UNITED STATES DISTRICT COURT SOUTHERN DISTRICT OF NEW YORK
June 19, 2007
GARY FILION, SUPERINTENDENT, COXSACKIE CORRECTIONAL FACILITY, RESPONDENT.
The opinion of the court was delivered by: Honorable Paul A. Crotty, United States District Judge
OPINION & ORDER
Petitioner Jason Ware ("Ware") seeks a writ of habeas corpus pursuant to 28 U.S.C. § 2254, challenging his March 2000 conviction and sentence, following a jury trial, for Manslaughter in the First Degree and Criminal Possession of a Weapon in the Third Degree. Ware asserts four claims for relief from his conviction: (1) that the prosecutor violated the Equal Protection Clause of the Fourteenth Amendment by challenging a prospective juror on the basis of her race; (2) the trial court violated his Fourteenth Amendment right to due process by failing to submit to the jury the charge of Manslaughter in the Second Degree as a lesser-included offense; (3) the prosecutor's summation misrepresented the legal standard for self-defense so as to deprive him of a constitutionally fair trial; and (4) the sentence imposed was unduly harsh and excessive.
This case was referred to United States Magistrate Judge Frank Maas, who issued his Report and Recommendation ("R&R") on September 26, 2006, recommending the denial of Ware's petition. On December 11, 2006, Ware timely filed objections limited primarily to Magistrate Judge Maas's determination that the prosecutor's peremptory challenge did not constitute an equal protection violation under Batson v. Kentucky, 476 U.S. 79 (1986). Ware stated in a footnote that Petitioner,
"Petitioner's Objections specifically addresses the Batson claim. However, Petitioner maintains that the remaining claims can be reached by the Court." Objections to Magistrate Judge Frank Maas' Report and Recommendation ("Objections"), 1 n. 1. The Court interprets this as an objection to Magistrate Judge Maas's determination that Ware's non-Batson claims were barred as unexhausted and procedurally defaulted. The Court agrees with Magistrate Judge Maas's recommendation, and denies Ware's petition.
I. Consideration of a Report and Recommendation
A district court may "accept, reject, or modify, in whole or in part, the findings or recommendations made by the magistrate." 28 U.S.C. § 636(b)(1). When a timely objection has been made to the magistrate's recommendations, the court is required to review the contested portions de novo. Pizarro v. Bartlett, 776 F.Supp. 815, 817 (S.D.N.Y. 1991). The court, however, "may adopt those portions of the Report to which no objections have been made and which are not facially erroneous." La Torres v. Walker, 216 F.Supp.2d 157, 159 (S.D.N.Y. 2000).
II. Recommendations Lacking Objection
The Court finds no error in those portions of the R&R to which Ware has not objected, other than in his footnote, which the Court finds is not adequate as an objection. Accordingly, the Court therefore accepts and adopts as its own the following findings, as explained more fully in the R&R:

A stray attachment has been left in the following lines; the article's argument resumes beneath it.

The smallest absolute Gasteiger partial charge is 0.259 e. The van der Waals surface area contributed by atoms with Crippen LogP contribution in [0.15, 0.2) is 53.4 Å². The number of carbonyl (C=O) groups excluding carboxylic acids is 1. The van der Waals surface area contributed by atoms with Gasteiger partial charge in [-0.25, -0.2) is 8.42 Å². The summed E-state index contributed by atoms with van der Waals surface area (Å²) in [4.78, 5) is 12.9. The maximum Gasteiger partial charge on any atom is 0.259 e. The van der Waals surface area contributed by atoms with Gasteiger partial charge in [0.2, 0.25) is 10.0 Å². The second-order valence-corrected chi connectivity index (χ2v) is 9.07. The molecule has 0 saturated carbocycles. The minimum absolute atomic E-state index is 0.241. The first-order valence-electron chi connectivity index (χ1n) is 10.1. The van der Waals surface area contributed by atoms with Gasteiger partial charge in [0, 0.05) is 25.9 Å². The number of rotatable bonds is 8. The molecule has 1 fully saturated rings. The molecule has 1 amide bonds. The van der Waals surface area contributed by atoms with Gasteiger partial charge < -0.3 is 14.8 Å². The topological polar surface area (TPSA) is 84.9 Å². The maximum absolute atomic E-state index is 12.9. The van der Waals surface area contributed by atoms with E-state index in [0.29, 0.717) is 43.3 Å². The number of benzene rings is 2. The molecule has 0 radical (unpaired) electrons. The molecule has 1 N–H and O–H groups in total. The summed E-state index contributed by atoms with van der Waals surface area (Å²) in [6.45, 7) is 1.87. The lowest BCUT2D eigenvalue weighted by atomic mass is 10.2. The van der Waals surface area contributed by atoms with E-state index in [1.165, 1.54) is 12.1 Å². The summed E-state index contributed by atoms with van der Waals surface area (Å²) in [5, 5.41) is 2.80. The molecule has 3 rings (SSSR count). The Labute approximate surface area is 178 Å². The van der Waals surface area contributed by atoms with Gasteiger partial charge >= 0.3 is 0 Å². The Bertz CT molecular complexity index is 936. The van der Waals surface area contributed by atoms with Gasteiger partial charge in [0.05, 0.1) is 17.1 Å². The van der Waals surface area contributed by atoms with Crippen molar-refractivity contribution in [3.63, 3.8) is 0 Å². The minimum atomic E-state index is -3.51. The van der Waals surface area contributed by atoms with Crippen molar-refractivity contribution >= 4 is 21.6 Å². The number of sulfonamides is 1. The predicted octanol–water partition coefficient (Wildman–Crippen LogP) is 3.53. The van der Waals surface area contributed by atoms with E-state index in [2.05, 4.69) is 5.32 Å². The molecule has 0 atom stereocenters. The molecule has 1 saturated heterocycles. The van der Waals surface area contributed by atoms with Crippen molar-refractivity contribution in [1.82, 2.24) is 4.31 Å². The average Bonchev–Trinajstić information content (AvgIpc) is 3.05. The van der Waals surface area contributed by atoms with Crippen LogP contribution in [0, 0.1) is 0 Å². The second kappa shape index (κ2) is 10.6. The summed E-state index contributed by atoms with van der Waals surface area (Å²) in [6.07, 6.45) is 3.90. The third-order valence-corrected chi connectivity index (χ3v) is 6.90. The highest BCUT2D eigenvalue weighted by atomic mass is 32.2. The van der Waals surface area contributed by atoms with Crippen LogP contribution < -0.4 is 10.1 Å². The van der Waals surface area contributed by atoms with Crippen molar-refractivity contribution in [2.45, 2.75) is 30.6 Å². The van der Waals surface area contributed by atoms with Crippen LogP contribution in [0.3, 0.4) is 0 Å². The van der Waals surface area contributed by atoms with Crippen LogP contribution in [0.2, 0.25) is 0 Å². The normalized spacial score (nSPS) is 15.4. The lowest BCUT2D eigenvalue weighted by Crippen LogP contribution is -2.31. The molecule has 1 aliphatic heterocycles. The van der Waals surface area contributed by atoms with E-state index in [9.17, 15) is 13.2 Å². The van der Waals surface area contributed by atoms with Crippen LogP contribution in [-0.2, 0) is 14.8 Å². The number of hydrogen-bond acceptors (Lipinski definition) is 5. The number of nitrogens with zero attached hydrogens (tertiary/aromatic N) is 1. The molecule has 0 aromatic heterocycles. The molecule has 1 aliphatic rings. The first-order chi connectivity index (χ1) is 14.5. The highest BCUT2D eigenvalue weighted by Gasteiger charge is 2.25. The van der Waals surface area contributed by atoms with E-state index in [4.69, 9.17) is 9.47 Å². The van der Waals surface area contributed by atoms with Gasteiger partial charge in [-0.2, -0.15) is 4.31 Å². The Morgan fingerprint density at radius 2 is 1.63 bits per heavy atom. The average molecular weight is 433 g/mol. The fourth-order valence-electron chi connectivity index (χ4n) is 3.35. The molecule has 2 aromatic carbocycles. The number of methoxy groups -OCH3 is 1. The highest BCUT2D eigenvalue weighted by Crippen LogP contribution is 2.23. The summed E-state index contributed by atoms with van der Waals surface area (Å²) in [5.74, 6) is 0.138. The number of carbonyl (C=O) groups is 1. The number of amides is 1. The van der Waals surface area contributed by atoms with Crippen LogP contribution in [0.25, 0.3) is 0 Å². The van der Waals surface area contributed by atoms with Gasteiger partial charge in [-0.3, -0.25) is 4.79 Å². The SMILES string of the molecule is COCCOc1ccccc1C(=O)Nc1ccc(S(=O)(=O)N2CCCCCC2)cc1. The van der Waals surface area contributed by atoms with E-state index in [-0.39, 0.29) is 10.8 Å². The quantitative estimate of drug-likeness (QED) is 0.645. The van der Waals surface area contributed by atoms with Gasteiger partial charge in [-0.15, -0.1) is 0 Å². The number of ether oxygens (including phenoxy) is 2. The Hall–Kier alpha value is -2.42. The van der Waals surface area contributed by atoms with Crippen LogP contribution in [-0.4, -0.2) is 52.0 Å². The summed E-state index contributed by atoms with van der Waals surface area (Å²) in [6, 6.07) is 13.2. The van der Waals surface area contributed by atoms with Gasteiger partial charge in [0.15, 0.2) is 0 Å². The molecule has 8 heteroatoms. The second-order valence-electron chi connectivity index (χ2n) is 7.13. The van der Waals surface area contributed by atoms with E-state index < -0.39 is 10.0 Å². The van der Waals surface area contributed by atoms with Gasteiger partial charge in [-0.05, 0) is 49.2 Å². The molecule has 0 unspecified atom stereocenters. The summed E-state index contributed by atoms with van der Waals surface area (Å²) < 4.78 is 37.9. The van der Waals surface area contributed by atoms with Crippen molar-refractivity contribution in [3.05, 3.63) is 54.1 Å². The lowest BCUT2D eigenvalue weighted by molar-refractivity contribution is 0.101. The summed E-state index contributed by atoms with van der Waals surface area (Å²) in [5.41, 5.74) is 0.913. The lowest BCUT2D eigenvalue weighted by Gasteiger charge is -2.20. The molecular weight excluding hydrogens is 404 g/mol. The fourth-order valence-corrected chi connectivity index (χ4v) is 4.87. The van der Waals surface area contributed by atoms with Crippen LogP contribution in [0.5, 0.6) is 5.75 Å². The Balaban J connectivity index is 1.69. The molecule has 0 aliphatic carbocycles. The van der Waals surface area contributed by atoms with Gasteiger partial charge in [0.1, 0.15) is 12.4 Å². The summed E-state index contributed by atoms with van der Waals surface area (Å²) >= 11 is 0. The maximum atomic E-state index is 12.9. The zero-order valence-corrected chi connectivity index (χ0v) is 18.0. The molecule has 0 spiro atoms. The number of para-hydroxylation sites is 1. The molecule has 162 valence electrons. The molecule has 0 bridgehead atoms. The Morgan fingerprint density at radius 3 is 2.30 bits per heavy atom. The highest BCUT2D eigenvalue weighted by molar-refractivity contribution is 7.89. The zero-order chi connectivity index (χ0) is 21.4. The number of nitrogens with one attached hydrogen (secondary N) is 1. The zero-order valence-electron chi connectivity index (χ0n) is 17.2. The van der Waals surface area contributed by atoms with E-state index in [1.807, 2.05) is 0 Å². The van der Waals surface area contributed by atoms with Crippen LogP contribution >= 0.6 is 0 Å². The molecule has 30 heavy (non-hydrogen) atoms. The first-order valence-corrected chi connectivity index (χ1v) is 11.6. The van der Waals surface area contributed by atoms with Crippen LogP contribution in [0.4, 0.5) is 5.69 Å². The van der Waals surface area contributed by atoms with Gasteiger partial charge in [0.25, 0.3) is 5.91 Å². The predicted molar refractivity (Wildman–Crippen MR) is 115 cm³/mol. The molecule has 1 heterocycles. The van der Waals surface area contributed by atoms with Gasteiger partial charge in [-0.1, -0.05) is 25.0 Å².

(1) The trial court's failure, in a non-capital case, to charge the jury with a lesser included offense did not violate clearly established federal law;
(2) The prosecutor's summation was not sufficiently prejudicial to Ware to violate his constitutional rights; and
(3) Ware's sentence was within the applicable statutory range, and therefore not so harsh as to violate his rights.*fn1
III. The Batson Claim
A. Relevant Facts*fn2
During the first round of jury selection at Ware's trial, the prosecutor exercised peremptory challenges against six prospective white jurors and one prospective black female juror. During the second round, the prosecutor struck two prospective white jurors and two prospective black female jurors. In light of these strikes, Ware's counsel asserted a Batson claim, prompting the trial judge, Justice Wetzel, to inquire as to the prosecutor's motives. With regard to one of the three challenged black female jurors, Pearl Rogers ("Rogers"), the prosecutor explained the basis of his decision to challenge as follows:
[S]he was raising her grandchildren and that tells me that her children are not raising her grandchildren and that disturbed me and that indicated that her own children aren't working out so well and I didn't want her on the jury for that reason.
R&R at 6. Ware's counsel argued that this explanation was merely a pretext for racial discrimination because the prosecutor failed to inquire further about Rogers' children. The court rejected this argument, finding the prosecutor's motive race-neutral on its face, and noting that the majority of the prosecutor's strikes were exercised against prospective white jurors.
B. Habeas Corpus Standard of Review